When it comes to choosing what to work on in a busy and highly-demanding position as a product manager at a technology company, it’s incredibly important to choose wisely. As I noted in my previous post detailing the types of wasteful choices many managers fall for, this choice can lead to either fruitful gains for the enterprise or terrible falls.
But if you stick to the basics and work hard at the main tasks you’re getting paid for, you will be successful.
Below are the things I think you should focus on, with instructions about how to do so.
This is obvious, but goes beyond the basics of value proposition, features and customers.
To start, think hard about how every step of your product actually works. If it’s a solution sale, how does one component relate to the others? What kind of product or platform ecosystem does it exist in, and how well do you understand those other parts? (This can get really complex, particularly for those of us in enterprise software.) Too many PMs, I believe, think about “understanding” their product solely from a basic technical familiarity standpoint. But you should also think about your “product” from a more holistic angle, encompassing your brand, company interactions, implementation and service standpoint too. Don’t just think about how your user experiences the product — how about his/her colleagues? Their boss? Their direct reports? Thinking about your holistic “product surface” this way can lead to new ways of envisioning how your product can deliver business value.
As just one example, one product I used to manage was focused mainly on marketing analysts. In our customer research, we realized many of our users were using the export feature to send report summaries to their managers and company leadership, but that those executives had a difficult time understanding what they were seeing without context. This led our product team to design a new “Executive Summary” report with a simple, one-click export feature that not only simplified the reports with better labeling, but also streamlined the exporting process itself. Guess what? It was a big hit. Not only did our users love the feature, but they reported their bosses began requesting similar reporting, making our product more central to their work.
Companies, particularly big ones, are the sum result of their processes. I would even go so far as to write that individual contributors matter less to most companies than the processes and systems they’re placed into and develop.
Think about the role of the product manager in its most direct sense — you have most exposure to the development process. So, ask yourself how you ideate, plan, scope, prioritize, build, deploy and service new updates or features. Another question to ask, is how to improve that process in terms of quality, speed, communication and value. While you may think this might be most of your development manager’s turf, it actually all impacts the product , which makes it your responsibility too.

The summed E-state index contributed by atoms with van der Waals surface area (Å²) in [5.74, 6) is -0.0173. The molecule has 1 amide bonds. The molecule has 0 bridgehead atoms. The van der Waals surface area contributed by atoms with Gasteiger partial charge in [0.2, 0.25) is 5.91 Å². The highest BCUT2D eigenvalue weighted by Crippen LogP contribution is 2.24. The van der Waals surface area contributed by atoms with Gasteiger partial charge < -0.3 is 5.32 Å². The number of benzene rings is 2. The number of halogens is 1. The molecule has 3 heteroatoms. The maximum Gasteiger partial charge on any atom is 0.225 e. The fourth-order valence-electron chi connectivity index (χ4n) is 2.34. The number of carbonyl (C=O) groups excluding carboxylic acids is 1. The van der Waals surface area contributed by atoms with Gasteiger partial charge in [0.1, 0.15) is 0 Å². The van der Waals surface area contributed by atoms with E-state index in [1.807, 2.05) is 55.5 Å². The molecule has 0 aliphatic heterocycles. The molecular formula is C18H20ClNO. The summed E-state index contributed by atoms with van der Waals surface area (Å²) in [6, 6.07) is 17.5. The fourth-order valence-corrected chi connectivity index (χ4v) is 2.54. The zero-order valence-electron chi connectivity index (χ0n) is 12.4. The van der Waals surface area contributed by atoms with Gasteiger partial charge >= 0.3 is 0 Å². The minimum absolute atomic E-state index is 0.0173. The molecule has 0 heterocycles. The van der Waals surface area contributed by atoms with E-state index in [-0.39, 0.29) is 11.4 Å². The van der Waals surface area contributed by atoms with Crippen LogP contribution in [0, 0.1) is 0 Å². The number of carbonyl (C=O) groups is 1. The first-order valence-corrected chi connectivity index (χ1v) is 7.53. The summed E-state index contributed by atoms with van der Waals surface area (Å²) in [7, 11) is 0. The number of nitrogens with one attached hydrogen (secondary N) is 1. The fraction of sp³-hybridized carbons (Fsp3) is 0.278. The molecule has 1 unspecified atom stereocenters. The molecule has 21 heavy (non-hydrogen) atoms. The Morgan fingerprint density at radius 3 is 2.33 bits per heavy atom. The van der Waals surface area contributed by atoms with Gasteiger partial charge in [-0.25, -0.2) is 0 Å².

Sales cadences are a similar example . Ask how Sales teams work with Marketing and Product to ramp up. For example, figure out which meetings are necessary, which aren’t, and which should be changed (and how). One more: think about how you review your own team processes and ensure you hear from the many voices of your team. This kind of change can be uncomfortable and, frankly, a pain in the ass — but growth always is and you have to do it to stay on top.
A good practice to get into to improve the process is a quarterly review of the standing meetings on your calendar. Ask yourself how many of these produce actionable results for you and other attendees and how many are simply for information-sharing. The latter, in fact, could potentially be better, and more efficiently done, in email or chat form. Proposing to nix unproductive uses of time like the latter can be a little awkward, but represent the growing pains of a company culture learning to make its processes more productive.
Telling the Brass What It Doesn’t Want to Hear
Yeah — this is not my favorite option, either. This one sucks. But when features slip, or don’t work yet, or integrations turn out to be hairier than expected, everyone is going to look to the product manager to carry that message to the higher-ups. Your development manager needs you to have her or his back when s/he delivers a message like that.
Similarly, when you’re reviewing business plans or sales goals, the product manager, as the one whose eyes should be on more parts of the business than most, needs to be the one to raise flags first and early. In that way, this goes hand-in-hand with the previous point — if the processes are wrong, then the PM should say so. Getting a reputation as being a sourpuss isn’t as big a deal if you also are known as being a truth-teller who doesn’t shovel B.S. around.
One of the least pleasant, but most important, jobs of a product manager is to raise the alert when a planned feature or project’s delivery date slips. This inevitably happens with any product of any significance or longevity, and someone has to deliver the bad news to the folks who need to know, like the sales team or leadership. If you’re the Product Manager, then that someone is you. My advice: don’t avoid this. Grin and lean into the discomfort. By delivering this news forthrightly and with a plan to correct it, you can actually build trust with those other teams, who know that you can be counted on for reliable guidance.
Don’t Forget: Avoid Distractions and Focus
Look, as I noted in the last article, it’s not super realistic for any busy product manager to be able to dodge all distractions that head your way, all the time. But to the extent you can be more intentional in what you spend your precious time on, you will be more effective in your role. And effectiveness, as the cousin of efficiency, and success, will lead you to a more productive and happy career as a manager in the technology industry.